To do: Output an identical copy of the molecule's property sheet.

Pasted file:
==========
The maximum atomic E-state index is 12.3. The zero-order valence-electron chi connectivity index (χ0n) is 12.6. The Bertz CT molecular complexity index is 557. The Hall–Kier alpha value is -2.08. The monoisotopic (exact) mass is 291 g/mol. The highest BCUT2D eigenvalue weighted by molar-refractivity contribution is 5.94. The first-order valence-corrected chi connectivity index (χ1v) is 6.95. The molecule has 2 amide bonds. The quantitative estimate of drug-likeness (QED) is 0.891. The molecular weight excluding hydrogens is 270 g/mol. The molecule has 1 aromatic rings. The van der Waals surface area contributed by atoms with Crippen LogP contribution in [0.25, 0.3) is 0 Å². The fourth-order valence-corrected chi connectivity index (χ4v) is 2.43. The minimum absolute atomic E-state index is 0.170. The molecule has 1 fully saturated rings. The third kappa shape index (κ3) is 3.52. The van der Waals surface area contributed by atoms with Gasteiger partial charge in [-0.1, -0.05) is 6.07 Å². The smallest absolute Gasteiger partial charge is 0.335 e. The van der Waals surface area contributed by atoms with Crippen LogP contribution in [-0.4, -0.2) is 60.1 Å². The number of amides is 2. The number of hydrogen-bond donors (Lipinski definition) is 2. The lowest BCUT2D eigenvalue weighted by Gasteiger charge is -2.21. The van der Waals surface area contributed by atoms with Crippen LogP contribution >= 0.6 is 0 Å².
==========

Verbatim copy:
The maximum atomic E-state index is 12.3. The zero-order valence-electron chi connectivity index (χ0n) is 12.6. The Bertz CT molecular complexity index is 557. The Hall–Kier alpha value is -2.08. The monoisotopic (exact) mass is 291 g/mol. The highest BCUT2D eigenvalue weighted by molar-refractivity contribution is 5.94. The first-order valence-corrected chi connectivity index (χ1v) is 6.95. The molecule has 2 amide bonds. The quantitative estimate of drug-likeness (QED) is 0.891. The molecular weight excluding hydrogens is 270 g/mol. The molecule has 1 aromatic rings. The van der Waals surface area contributed by atoms with Crippen LogP contribution in [0.25, 0.3) is 0 Å². The fourth-order valence-corrected chi connectivity index (χ4v) is 2.43. The minimum absolute atomic E-state index is 0.170. The molecule has 1 fully saturated rings. The third kappa shape index (κ3) is 3.52. The van der Waals surface area contributed by atoms with Gasteiger partial charge in [-0.1, -0.05) is 6.07 Å². The smallest absolute Gasteiger partial charge is 0.335 e. The van der Waals surface area contributed by atoms with Crippen LogP contribution in [-0.4, -0.2) is 60.1 Å². The number of amides is 2. The number of hydrogen-bond donors (Lipinski definition) is 2. The lowest BCUT2D eigenvalue weighted by Gasteiger charge is -2.21. The van der Waals surface area contributed by atoms with Crippen LogP contribution >= 0.6 is 0 Å².